Figure 5.

Axodendritic synapse of Purkinje cell axon terminal in dentate nucleus of cerebellum of Macaca mulatta. Synaptic cleft is clearly shown. Patches of dense filamentous material adhere to both pre‐ and postsynaptic membranes. In two places (arrows), where synaptic vesicles approach surface of terminal, adherent densities are more prominent on presynaptic than on postsynaptic side. Synaptic cleft contains ill‐defined densities lying in a plane roughly bisecting the cleft. Synaptic vesicles are pleomorphic with high proportion of ellipsoidal or flattened outlines, × 74,000.



Figure 6.

Catecholamine‐containing terminal synapsing on small dendrite in dentate nucleus of cerebellum of Macaca mulatta. Terminal contains 2 kinds of synaptic vesicles, one small and clear centered, the other about 120 nm in diameter and filled with a dense core. Synaptic junction is characterized by some widening of cleft and modest asymmetry of dense adherent plaques. Small dendrite is nearly filled with microtubules and a single mitochondrion in transverse section, × 77,000.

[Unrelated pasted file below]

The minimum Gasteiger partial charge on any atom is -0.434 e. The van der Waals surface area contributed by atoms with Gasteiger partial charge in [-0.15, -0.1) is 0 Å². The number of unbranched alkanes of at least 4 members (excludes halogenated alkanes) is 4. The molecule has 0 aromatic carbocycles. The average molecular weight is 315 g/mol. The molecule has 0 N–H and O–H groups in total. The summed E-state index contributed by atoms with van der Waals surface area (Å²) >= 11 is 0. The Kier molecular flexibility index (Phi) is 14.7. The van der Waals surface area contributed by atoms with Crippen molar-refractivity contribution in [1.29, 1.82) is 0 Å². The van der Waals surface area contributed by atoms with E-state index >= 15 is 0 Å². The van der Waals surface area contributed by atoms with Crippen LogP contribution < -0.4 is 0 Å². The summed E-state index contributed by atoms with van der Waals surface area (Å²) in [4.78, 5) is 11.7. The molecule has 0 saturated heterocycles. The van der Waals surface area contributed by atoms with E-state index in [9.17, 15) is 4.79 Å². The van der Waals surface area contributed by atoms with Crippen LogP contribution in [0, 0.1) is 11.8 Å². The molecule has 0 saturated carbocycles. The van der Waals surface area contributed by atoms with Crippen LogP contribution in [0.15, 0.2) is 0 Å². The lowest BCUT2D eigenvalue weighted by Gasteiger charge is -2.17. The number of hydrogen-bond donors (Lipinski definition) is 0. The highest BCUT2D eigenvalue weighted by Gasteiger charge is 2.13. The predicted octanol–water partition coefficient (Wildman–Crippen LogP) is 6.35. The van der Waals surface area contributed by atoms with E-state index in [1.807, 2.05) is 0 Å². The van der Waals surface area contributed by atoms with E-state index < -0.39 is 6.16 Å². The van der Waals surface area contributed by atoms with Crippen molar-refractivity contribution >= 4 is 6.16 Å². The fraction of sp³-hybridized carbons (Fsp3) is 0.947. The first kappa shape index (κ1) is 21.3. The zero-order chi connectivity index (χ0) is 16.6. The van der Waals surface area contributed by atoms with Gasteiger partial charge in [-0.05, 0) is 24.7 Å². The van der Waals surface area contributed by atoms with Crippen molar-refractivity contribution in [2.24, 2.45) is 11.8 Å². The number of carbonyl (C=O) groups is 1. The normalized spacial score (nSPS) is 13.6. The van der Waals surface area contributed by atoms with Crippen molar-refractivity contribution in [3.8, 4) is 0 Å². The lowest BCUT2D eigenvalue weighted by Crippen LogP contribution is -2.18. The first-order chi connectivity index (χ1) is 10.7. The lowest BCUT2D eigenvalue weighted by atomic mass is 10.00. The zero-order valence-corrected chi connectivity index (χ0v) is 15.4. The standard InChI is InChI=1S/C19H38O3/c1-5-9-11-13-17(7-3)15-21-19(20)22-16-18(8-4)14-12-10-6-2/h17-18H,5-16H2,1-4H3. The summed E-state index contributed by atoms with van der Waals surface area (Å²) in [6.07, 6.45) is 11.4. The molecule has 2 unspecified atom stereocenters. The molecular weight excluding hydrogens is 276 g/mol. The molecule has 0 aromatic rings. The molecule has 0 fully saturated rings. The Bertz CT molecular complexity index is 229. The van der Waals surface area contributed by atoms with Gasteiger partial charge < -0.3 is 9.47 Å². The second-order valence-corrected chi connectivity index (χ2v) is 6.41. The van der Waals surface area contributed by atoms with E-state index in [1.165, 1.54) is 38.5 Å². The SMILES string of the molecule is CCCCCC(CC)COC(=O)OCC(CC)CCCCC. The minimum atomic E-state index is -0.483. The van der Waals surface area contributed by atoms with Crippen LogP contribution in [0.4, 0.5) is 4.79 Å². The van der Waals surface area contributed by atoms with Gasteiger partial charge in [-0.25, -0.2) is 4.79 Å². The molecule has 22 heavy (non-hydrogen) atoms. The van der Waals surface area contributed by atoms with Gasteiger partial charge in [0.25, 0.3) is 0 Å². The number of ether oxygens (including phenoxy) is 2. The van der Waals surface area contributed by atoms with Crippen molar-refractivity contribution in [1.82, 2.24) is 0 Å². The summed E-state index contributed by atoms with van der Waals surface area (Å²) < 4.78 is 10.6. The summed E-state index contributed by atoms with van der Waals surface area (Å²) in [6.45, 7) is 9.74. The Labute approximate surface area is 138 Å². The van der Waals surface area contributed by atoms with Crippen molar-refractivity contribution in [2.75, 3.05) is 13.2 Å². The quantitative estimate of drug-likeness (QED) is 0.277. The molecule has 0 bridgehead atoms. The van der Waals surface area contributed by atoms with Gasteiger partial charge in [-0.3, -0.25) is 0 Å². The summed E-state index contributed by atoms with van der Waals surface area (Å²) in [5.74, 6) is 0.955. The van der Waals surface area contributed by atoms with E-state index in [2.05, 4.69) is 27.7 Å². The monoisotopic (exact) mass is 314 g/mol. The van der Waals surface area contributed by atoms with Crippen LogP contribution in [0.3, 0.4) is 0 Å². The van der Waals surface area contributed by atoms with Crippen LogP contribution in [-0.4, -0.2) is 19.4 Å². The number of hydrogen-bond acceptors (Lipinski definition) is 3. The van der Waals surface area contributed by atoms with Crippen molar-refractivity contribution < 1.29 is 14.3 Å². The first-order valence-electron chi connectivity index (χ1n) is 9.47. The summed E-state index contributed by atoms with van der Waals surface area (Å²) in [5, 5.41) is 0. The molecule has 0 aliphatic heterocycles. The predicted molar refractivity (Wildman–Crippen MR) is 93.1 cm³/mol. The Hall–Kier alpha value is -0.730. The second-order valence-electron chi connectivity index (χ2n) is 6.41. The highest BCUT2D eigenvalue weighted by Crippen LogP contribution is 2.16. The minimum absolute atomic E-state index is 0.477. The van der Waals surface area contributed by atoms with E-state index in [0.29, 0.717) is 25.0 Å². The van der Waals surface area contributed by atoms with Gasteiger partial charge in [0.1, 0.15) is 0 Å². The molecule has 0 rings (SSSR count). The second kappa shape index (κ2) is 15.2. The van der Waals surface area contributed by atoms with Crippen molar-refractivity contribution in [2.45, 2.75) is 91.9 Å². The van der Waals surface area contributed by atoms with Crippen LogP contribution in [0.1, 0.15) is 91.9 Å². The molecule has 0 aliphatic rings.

Figure 7.

Dendrite and spines of a Purkinje cell of rat cerebellar cortex. Replica obtained by freeze‐fracture technique provides three‐dimensional view of dendritic spines. Dendrite stem passing across upper left corner of field gives off 4 spines (S1‐S4) that reach out to synapse with parallel fibers (pf) coursing diagonally across the field. A fifth spine (S5) appears in fracture plane, but its connection with dendritic stem is not shown. Dendrite and its spines are coated with neuroglial processes (ng). S1 and S4 are intact, presenting unbroken A faces along their entire length. S2 is broken so that only the B face of its stem remains, whereas the head is complete. At the extremity of S2 is a rounded, flattened area that is almost clear of A face particles. S3 is represented entirely by its B face, which bears a collection of particles near its tip. Varicosity in pf3 underlying S3 signals presence of a synaptic junction between these 2 structures. Similarly, B face of S5 displays a cluster of particles at site of its synaptic junction with pf5. Widened synaptic cleft is clearly shown, × 47,000.

From Palay & Chan‐Palay


Figure 8.